This is why millions of people flock to the cinema’s to see such tales unfold, because they express the reality of the complex battles within. Battles that secularism does not and cannot answer, as they are beyond the empirical, they are metaphysical. Which is why when we (as a society) face the reality of such paradoxes, during times of crisis, where good meets evil, it is the church that is often turned to, and prayer that is requested, because secularism does not have the answer. The atheists worldview of existence being time+matter+chance cannot explain love and grief.

The truth of our inner conflict between; the physical and spiritual, determinism and morality, love and hate and our fight for justice cannot be justified without divinity, a being who created existence for a purpose. For if there is no creator, there is no meaning, so concepts such as justice, morality, love, fear and grief do not exist, they are as much fiction as Wonder Woman herself, meaningless conditions evolved from the complex neurons of advanced apes.

So why adhere or uphold them? Why pay to see such concepts materialised in film?

Like all superhero films, Wonder Woman conjures up such mythology and audiences have rushed in to see it because they are based on a truism. Yet our churches who battle with the very same story of good versus evil each week will remain empty this Sunday….why?

One of our countries greatest academics (and former atheist) C.S. Lewis answers this question.

If I met the idea of sacrifice in a Pagan story (such as Wonder Woman) I didn’t mind it at all: If I met the idea of a god sacrificing himself/herself. . . I liked it very much and was mysteriously moved by it: the idea of a dying and reviving god (Balder, Adonis, Bacchus) moved me, provided I met it anywhere except in the Gospels. The reason was that in Pagan stories I was prepared to feel the myth as profound and suggestive of meanings beyond my grasp even tho’ I could not say in cold prose ‘what it meant’. Now the story of Christ is simply a true myth: a myth working on us in the same way as the others, but with this tremendous difference that it really happened.

What C.S. Lewis was saying is that the fiction of Wonder Woman is enjoyable because it demands nothing from you the viewer, you simply pay your money and be entertained by her victory against immorality (portrayed to be beyond your grasp), meanwhile the truth of her battle (good vs evil) lives on in your personal journey and in the world around you.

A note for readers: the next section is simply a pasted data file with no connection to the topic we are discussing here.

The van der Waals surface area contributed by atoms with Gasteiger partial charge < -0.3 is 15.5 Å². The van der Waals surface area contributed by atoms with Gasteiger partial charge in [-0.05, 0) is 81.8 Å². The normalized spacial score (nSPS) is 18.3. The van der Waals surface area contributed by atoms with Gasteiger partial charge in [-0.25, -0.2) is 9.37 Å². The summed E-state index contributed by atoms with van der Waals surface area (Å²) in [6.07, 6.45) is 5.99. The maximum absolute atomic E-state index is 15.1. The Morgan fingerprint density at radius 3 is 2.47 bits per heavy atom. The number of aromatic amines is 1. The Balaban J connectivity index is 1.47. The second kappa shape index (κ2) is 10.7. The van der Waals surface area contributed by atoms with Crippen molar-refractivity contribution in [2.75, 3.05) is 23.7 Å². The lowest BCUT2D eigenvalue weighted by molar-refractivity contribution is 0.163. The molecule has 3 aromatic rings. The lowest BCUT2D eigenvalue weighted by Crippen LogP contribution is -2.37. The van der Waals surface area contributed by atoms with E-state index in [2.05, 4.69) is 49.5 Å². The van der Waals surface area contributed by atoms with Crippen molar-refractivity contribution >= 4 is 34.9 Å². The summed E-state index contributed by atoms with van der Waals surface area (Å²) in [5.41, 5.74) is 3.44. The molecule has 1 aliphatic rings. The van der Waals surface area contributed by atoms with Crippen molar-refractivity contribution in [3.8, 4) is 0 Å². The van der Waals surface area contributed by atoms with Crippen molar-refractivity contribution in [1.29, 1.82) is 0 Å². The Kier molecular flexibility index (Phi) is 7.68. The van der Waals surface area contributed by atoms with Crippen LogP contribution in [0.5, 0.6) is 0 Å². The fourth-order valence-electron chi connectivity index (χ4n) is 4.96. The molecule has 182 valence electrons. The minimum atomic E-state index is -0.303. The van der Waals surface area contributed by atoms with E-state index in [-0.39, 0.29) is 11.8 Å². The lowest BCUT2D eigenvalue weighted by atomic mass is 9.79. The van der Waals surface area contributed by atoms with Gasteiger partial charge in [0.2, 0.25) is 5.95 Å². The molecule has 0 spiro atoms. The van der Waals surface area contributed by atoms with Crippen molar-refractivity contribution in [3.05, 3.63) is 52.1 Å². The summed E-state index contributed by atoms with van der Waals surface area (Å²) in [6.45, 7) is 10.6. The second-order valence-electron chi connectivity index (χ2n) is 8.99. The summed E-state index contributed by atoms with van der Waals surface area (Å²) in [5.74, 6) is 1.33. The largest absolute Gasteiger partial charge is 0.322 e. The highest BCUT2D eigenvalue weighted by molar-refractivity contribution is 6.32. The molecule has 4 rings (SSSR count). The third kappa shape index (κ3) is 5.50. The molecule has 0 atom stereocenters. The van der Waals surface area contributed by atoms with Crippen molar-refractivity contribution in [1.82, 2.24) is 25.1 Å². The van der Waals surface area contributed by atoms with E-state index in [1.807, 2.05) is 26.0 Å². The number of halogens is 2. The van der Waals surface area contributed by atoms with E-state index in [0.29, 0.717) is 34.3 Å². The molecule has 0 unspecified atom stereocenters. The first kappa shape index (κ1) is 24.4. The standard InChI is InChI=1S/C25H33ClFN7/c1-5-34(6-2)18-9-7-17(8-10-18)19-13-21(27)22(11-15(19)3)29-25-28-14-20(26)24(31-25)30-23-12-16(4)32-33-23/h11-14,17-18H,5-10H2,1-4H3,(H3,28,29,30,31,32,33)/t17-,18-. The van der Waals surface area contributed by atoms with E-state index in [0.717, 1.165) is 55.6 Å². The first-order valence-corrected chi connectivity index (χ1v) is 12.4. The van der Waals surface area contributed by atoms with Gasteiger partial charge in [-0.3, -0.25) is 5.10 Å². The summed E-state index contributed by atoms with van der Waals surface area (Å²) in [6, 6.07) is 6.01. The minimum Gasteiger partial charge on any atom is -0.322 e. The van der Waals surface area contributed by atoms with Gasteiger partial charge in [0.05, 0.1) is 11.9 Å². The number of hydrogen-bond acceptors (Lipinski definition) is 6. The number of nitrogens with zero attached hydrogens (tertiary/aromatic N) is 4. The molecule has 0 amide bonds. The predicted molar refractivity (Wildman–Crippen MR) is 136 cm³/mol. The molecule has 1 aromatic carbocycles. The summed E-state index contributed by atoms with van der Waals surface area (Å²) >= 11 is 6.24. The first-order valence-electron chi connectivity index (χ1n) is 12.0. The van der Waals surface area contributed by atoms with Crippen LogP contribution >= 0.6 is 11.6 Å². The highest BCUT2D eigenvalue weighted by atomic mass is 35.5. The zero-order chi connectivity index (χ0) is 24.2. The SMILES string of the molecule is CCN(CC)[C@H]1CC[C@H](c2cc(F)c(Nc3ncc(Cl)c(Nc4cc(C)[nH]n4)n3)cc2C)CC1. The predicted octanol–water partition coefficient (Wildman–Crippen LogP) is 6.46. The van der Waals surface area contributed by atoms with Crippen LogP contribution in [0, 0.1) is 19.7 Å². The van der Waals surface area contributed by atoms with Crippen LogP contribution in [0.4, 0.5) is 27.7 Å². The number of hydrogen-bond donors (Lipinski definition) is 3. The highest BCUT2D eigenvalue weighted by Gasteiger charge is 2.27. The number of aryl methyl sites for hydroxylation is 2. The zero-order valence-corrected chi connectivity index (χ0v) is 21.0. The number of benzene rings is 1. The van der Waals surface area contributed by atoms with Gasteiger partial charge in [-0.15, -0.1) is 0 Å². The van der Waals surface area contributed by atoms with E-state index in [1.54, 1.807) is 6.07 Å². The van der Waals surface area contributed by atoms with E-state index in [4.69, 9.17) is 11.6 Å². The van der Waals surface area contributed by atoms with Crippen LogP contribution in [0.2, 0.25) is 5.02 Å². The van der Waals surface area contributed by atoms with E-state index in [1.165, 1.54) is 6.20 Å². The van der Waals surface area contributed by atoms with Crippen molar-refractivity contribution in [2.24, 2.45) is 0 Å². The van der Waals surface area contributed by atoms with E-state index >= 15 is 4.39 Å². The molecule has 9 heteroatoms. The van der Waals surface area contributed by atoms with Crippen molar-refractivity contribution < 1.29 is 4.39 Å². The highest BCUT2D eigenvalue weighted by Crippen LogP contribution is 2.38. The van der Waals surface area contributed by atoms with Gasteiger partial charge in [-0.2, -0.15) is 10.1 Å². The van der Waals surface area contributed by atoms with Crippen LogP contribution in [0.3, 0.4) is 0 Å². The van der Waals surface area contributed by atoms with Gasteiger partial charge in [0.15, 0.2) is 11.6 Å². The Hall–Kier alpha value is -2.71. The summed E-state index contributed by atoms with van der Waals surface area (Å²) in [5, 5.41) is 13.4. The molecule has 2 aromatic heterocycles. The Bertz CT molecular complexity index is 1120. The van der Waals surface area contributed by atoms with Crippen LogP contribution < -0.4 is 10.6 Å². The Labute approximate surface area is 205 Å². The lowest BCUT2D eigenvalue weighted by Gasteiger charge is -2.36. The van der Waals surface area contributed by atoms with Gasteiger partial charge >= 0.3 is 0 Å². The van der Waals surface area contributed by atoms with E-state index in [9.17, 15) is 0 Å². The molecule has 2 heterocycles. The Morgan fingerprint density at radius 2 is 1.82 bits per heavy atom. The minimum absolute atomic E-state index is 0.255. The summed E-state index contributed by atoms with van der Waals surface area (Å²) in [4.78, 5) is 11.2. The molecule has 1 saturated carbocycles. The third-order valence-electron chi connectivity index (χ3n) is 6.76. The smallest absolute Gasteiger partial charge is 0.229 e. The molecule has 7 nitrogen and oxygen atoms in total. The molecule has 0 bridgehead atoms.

In contrast the reality of the historical person of Jesus the Nazarene and His real defeat of evil on the cross requires you “the viewer” to grasp this battle (Matthew 16:24), you have to change, you have to love your enemy, you have to commit yourself to helping the poor and sick, you have to live a life of faith, go to church and worship, you have to be a force for good in your world – which seems to be too much effort, especially on a Sunday morning for the masses!

Wonder Woman highlighted the propensity of evil in mankind, an undeniable truth that can only be logically explained (in light of the paradox of our ability to love) by humanities transgression from a loving creator, an explanation given clearly in the Bible.

In the final clash Ares god of war tempts Wonder Woman with the beauty of a world without humanity (echoes of Jesus’ temptation in the wilderness Matthew 4:1-11). This was a final attempt to convince her that our innate evil warrants our extermination. As Wonder Woman delivers her final blow she says “only love can save the world”. This is a truth that we all embrace and know deep down, it is not based on fiction, love does conquer all. And I can tell you in light of this reality that love did save the world!

Jesus said “Greater love has no one than this,that he lay down his life for his friends.” (John 15:13)

It is God’s will, to suffer for doing good than for doing evil. For Christ also suffered once for sins, the righteous for the unrighteous, to bring you to God. He was put to death in the body but made alive in the Spirit.” (1 Peter 3:17-18)

See what great love the Father has lavished on us, that we should be called children of God! And that is what we are! The reason the world does not know us is that it did not know him.” (1 John 3:1)